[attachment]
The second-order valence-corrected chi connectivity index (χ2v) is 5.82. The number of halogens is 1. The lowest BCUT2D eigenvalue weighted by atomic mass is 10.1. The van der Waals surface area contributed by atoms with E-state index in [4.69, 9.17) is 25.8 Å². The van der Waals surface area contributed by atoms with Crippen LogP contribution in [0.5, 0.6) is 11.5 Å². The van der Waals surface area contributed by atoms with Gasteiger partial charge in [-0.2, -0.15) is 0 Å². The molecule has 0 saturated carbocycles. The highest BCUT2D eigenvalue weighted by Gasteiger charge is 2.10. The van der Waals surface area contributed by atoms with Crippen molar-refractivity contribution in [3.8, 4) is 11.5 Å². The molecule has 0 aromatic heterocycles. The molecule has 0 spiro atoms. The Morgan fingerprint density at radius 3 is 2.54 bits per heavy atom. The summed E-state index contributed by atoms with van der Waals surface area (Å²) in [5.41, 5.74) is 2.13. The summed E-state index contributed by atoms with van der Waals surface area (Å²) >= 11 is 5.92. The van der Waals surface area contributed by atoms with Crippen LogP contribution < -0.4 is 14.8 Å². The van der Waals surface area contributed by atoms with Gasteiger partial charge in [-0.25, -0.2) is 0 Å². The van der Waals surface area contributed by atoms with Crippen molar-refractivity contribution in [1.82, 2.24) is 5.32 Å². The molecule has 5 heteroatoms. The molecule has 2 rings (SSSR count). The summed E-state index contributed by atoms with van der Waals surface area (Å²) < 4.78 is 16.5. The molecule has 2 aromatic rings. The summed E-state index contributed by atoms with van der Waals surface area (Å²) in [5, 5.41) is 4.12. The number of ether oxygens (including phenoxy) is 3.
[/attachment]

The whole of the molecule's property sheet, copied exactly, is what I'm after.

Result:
The second-order valence-corrected chi connectivity index (χ2v) is 5.82. The number of halogens is 1. The lowest BCUT2D eigenvalue weighted by atomic mass is 10.1. The van der Waals surface area contributed by atoms with E-state index in [4.69, 9.17) is 25.8 Å². The van der Waals surface area contributed by atoms with Crippen LogP contribution in [0.5, 0.6) is 11.5 Å². The van der Waals surface area contributed by atoms with Gasteiger partial charge in [-0.2, -0.15) is 0 Å². The molecule has 0 saturated carbocycles. The highest BCUT2D eigenvalue weighted by Gasteiger charge is 2.10. The van der Waals surface area contributed by atoms with Crippen molar-refractivity contribution in [3.8, 4) is 11.5 Å². The molecule has 0 aromatic heterocycles. The molecule has 0 spiro atoms. The Morgan fingerprint density at radius 3 is 2.54 bits per heavy atom. The summed E-state index contributed by atoms with van der Waals surface area (Å²) in [5.41, 5.74) is 2.13. The summed E-state index contributed by atoms with van der Waals surface area (Å²) >= 11 is 5.92. The van der Waals surface area contributed by atoms with Crippen LogP contribution < -0.4 is 14.8 Å². The van der Waals surface area contributed by atoms with Gasteiger partial charge in [-0.25, -0.2) is 0 Å². The van der Waals surface area contributed by atoms with Crippen molar-refractivity contribution in [1.82, 2.24) is 5.32 Å². The molecule has 5 heteroatoms. The molecule has 2 rings (SSSR count). The summed E-state index contributed by atoms with van der Waals surface area (Å²) < 4.78 is 16.5. The molecule has 2 aromatic rings. The summed E-state index contributed by atoms with van der Waals surface area (Å²) in [5, 5.41) is 4.12. The number of ether oxygens (including phenoxy) is 3.